Good times. The first EBML ID of the entire file should be 0x1A45DFA3. If you don't see that, then you don't have an MKV.
Next is the data size of the block. This is pretty much the same thing as the ID, except that it's the first byte that denotes how long the data size is. In this case, though, don't count in the 1 as part of the data size. For example, if you see:
Then your data size is 2. Since there is a 1 as the MSB, you only read 1 byte. Also you mask it out so you're left with a value of 2. Hopefully this makes sense...
Finally, the block has the data portion. The data size field does not include the bytes for itself or the EBML ID, so just read data size bytes to get the block data.
So skip through blocks until you find a block with an EBML ID of 0x18538067. Once you've found it, you need to look for the proper sub-block. This part is similar to the embedded blocks in MP4...sub-blocks are found by looking into the block data itself. Find the sub-block with the EBML ID of 0x1549A966. This is the video header block.
Each field inside of the video header is actually contained in a sub-block of the header itself. So search inside of the block data of the video header for another block with the ID of 0x2ad7b1. This is the timecode value. Just read the number of bytes in the data size field to get the timecode. You also need the duration field, which is again in the video header with a block ID of 0x4489. It will either be a float or a double float depending on the data size.
Whew, so now you have the timecode and duration of the video. The video duration:
Total Length - (duration * timecode) / 1,000,000,000
AVI Parser Python code
This is probably one of the more common video formats right now. Also, one of the more annoying to parse. There are 2 types of items in this file: chunks and lists. A chunk is just some data, while a list is a collection of other chunks and lists. Whether a block is a list or chunk is determined by a 4 byte string, similar to the block type in MP4. This type is called the fourCC value. If the fourCC value is RIFF or LIST then you have a list on your hands, otherwise it's a chunk.
Since a list is the first think you'll get in an AVI file, here's the format:
Initial fourCC - 4 bytes. This will be either RIFF or LIST for a list.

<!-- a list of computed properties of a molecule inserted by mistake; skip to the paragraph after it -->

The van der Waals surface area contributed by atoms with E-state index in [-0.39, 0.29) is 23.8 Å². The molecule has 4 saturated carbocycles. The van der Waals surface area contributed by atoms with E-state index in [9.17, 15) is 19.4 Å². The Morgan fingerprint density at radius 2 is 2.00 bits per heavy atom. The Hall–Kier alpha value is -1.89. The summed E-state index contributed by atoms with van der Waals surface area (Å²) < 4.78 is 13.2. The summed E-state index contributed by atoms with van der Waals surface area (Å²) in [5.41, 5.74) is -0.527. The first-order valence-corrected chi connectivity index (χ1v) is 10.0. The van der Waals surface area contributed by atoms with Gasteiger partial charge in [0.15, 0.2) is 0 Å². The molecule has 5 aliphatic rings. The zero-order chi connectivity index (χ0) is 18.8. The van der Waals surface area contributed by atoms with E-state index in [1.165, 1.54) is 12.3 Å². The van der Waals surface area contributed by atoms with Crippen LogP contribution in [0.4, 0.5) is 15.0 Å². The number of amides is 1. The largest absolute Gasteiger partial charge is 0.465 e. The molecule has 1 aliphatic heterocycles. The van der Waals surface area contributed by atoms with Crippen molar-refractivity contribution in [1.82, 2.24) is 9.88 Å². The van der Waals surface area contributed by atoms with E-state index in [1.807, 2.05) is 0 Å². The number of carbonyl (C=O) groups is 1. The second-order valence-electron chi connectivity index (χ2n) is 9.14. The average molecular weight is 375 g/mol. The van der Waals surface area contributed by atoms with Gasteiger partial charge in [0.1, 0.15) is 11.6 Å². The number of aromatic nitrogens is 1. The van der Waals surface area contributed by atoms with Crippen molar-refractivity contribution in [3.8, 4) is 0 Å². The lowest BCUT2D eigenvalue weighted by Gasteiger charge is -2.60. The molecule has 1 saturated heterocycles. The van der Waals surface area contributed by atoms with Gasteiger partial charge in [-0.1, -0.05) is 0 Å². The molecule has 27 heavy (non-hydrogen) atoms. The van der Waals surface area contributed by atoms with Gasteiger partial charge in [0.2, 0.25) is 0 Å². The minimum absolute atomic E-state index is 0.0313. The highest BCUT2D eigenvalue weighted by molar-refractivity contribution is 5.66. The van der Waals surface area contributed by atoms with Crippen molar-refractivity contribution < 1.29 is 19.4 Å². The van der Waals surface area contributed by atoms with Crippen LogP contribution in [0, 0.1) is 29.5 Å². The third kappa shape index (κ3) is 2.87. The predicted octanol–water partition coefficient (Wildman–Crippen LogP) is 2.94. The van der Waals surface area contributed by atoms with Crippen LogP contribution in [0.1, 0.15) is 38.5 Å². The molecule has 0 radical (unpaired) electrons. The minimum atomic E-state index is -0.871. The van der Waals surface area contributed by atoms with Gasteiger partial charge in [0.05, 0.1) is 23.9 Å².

Data size - 4 bytes. The total size of all of the data inside of the list.
FourCC - 4 bytes. This is the real fourCC of the list. In the case of the first list of the file, this is "AVI " (note the space at the end, to make it 4 bytes).
Data - x bytes. The amount is based on the "Data size" field.
The format for a chunk:
FourCC - 4 bytes. This is the same as above, but for a chunk this will NOT be RIFF or LIST.
Data size - 4 bytes. Again, the size of the data inside of the chunk. This value does not include these chunk header bytes.
Data - x bytes. This is the size of the "Data size" value.
The first thing in the file is a list with the fourCC of "AVI ". The data size of this list will just be the size of the file...not helpful. So start reading inside of that all-encompassing list's block data.
Inside of the "AVI " list you should find another list with a fourCC of "hdrl". Inside of the "hdrl" list is a chunk with the fourCC of "avih". This is the header you're looking for. Excellent. Let's look at the format for the data inside of "avih":
Micro-sec per frame - 4 bytes.
Max bytes per sec - 4 bytes.
Padding Granularity - 4 bytes.
Flags - 4 bytes.
Total frames - 4 bytes.
Initial frame - 4 bytes.
Number of streams - 4 bytes.
Suggested buffer size - 4 bytes.
Width - 4 bytes.
Height - 4 bytes.
For our purposes, we don't care about most of this. One thing we do care about is the number of streams. So what needs to be done is to go through all of the streams until we find the video one. So keep getting data from inside of "hdrl". You'll get a list of type "strl". This contains a description of all of the streams. For each stream inside of the "strl" list, you'll first get a header chunk:
Type - 4 bytes.
Handler - 4 bytes.
Flags - 4 bytes.
Priority - 2 bytes.
Language - 2 bytes.
Initial Frame - 4 bytes.
Scale - 4 bytes.
Rate - 4 bytes.
Start - 4 bytes.
Length - 4 bytes.
Suggested Buffer - 4 bytes.
Quality - 4 bytes.
Sample size - 4 bytes.
Again, don't care about this stuff for the most part. After this stream header, there may or may not be some number of lists related to this stream...ignore them. What you're looking for is a stream header where the Type field is "vids". This is the video header. Ah ha! So take the video stream header. The duration of the file is:
Total Length - Length / (Rate / Scale)
Hopefully this has all been helpful to you!